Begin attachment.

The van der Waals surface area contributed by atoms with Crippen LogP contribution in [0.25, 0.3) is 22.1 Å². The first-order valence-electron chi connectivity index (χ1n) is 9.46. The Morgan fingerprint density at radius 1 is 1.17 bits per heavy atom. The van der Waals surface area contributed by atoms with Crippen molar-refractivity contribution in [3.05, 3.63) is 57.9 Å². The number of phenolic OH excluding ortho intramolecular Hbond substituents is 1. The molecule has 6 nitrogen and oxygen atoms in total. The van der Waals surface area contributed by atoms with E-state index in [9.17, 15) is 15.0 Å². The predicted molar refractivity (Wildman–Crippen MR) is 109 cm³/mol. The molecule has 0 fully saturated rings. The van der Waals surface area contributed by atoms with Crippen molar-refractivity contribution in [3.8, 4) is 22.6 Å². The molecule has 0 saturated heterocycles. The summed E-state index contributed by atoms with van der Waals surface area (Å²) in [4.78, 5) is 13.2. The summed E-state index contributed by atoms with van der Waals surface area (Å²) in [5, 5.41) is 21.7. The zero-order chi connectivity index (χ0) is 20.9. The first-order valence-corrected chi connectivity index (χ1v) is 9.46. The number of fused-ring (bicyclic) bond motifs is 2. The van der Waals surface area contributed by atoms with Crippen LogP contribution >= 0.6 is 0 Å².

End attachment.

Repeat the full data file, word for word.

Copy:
The van der Waals surface area contributed by atoms with Crippen LogP contribution in [0.25, 0.3) is 22.1 Å². The first-order valence-electron chi connectivity index (χ1n) is 9.46. The Morgan fingerprint density at radius 1 is 1.17 bits per heavy atom. The van der Waals surface area contributed by atoms with Crippen molar-refractivity contribution in [3.05, 3.63) is 57.9 Å². The number of phenolic OH excluding ortho intramolecular Hbond substituents is 1. The molecule has 6 nitrogen and oxygen atoms in total. The van der Waals surface area contributed by atoms with E-state index in [9.17, 15) is 15.0 Å². The predicted molar refractivity (Wildman–Crippen MR) is 109 cm³/mol. The molecule has 0 fully saturated rings. The van der Waals surface area contributed by atoms with Crippen molar-refractivity contribution in [3.8, 4) is 22.6 Å². The molecule has 0 saturated heterocycles. The summed E-state index contributed by atoms with van der Waals surface area (Å²) in [4.78, 5) is 13.2. The summed E-state index contributed by atoms with van der Waals surface area (Å²) in [5, 5.41) is 21.7. The zero-order chi connectivity index (χ0) is 20.9. The first-order valence-corrected chi connectivity index (χ1v) is 9.46. The number of fused-ring (bicyclic) bond motifs is 2. The van der Waals surface area contributed by atoms with Crippen LogP contribution >= 0.6 is 0 Å².